How long will military families feel the chill of the hiring freeze?
Military personnel may be exempt from the recent federal hiring freeze issued last month, but that doesn’t mean they're exempt from the overall impact. In fact, recent confusion has service members and their families concerned about an already hot button issue--childcare. Unfortunately, the DoD’s clarification of exemptions to the freeze left more questions than answers, as we recently saw first-hand when two Army installation commanders blamed the hiring freeze on their inability to hire child care workers.
Some positions will be exempt from the hiring freeze, but they are strictly limited to jobs that are necessary to meet “national security” needs or “public safety responsibilities.” Due to the vague nature of the President’s memo, the Department of Defense (DoD) released its own guidance on February 1st clarifying which positions would be considered exempt from the hiring freeze. Unfortunately, the DoD’s clarification of exemptions to the freeze left more questions than answers.
So what does that mean for the military community?
Think of all of the programs you have utilized over time as a military family--the Family Service Center, Exceptional Family Member Program (EFMP), Commissary, Exchange, Child Development Center, Youth Sports, Education Center, and Employment Assistance. All of these programs are staffed with civilian federal workers. If these positions are vacated and the programs aren’t permitted to hire replacements, they will have no choice but to reduce their hours and/or their services altogether.
Some support programs are exempt from the hiring freeze, but we believe additional clarification is still needed. For example, the DoD guidance states that “positions providing child care to the children of military personnel” are exempt from the freeze.
And what of the 168 installation schools serving more than 73,000 military connected students?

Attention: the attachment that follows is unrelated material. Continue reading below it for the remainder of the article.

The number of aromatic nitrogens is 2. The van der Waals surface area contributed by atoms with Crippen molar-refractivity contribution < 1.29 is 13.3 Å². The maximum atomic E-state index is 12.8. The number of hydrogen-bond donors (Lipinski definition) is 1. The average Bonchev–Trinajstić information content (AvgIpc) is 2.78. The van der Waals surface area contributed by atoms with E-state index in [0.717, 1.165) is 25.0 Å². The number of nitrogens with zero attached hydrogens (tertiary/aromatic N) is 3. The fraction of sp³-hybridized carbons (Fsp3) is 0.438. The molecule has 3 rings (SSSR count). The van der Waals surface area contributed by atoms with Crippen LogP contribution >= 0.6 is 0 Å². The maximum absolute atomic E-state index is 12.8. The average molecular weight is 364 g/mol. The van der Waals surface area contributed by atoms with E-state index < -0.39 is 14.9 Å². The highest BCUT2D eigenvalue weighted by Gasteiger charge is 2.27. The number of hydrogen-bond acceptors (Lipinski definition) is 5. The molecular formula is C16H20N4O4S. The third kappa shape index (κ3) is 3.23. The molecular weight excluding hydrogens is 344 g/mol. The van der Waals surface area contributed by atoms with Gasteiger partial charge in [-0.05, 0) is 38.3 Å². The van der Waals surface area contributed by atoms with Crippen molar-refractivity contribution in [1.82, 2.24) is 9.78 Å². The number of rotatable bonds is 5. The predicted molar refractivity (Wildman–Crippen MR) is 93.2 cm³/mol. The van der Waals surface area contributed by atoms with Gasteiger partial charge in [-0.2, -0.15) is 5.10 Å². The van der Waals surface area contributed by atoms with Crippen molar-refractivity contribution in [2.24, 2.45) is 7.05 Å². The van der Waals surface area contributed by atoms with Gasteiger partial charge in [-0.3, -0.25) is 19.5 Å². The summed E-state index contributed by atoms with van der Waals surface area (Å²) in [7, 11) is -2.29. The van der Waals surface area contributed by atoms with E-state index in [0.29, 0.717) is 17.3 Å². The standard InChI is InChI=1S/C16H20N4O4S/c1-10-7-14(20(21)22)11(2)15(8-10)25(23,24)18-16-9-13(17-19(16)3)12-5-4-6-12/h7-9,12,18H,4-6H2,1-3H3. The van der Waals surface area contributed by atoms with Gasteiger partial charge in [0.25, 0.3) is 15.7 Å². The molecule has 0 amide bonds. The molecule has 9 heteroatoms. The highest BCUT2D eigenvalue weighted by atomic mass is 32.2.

When NMFA initially reached out to the Department of Defense Education Activity (DoDEA) the school system reported that they were not exempt from the hiring freeze. However, on March 13th DoDEA announced that school-level positions are exempt and they will continue to request exemptions for higher-level positions.
When dual-income military families PCS, spouses don’t always have their choice of employment options. Depending on the location of the duty station, spouses often find themselves seeking employment aboard their new installation. This is especially true in rural areas, where the local community doesn’t have as many job opportunities available. As we begin to see the full impact of this hiring freeze, it’s possible military spouse employment will become an even bigger issue that will need to be addressed.
The number of service members transitioning to civilian life will also find their own employment options begin to dwindle. Federal employment after military service has been a go-to option for veterans. Throughout their Transition Readiness Seminar, separating service members are pushed towards considering federal employment due to their skills and experience. The veteran community already struggles with employment after military service, and this hiring freeze would appear to shrink their opportunities even further.
The DoD guidance also mentions positions directly providing inpatient care and/or acute and emergency outpatient care in Military Treatment Facilities will be exempt from the hiring freeze to the “extent necessary,” as well as any positions involving communicable disease prevention and similar public health activities.
How will this hiring freeze impact access standards and quality medical care for military families? Will there be longer pharmacy wait times? Will it be more difficult to schedule an appointment? What will happen to the Military Health System reform on the horizon?
For so many military families, there are far more questions than answers.
NMFA is working diligently to ensure that military families and local commanders have the most accurate information possible on how to navigate the freeze. Positions listed in the DoD guidance as exempt should be filled WITHOUT cumbersome justification processes. Hiring within the military child care systems and in many other parts of the DoD is slow enough—the hiring freeze should not add to the complexity. We encourage leaders at all levels of the military Services and Department of Defense agencies to monitor capacity of critical support resources and programs and to communicate the need for further exemptions if necessary to the White House. The families of troops currently deployed, preparing to deploy, or otherwise supporting the security of our nation should not bear the burden of cuts to critical support services. Without a ready family, we simply cannot have a ready force.
Are you noticing changes to operating hours of installation facilities, problems getting a health care appointment, spouse employment difficulties, or other issues tied to the hiring freeze? Let us know in the comment section below (please identify your installation). Thank you.
Posted February 7, 2017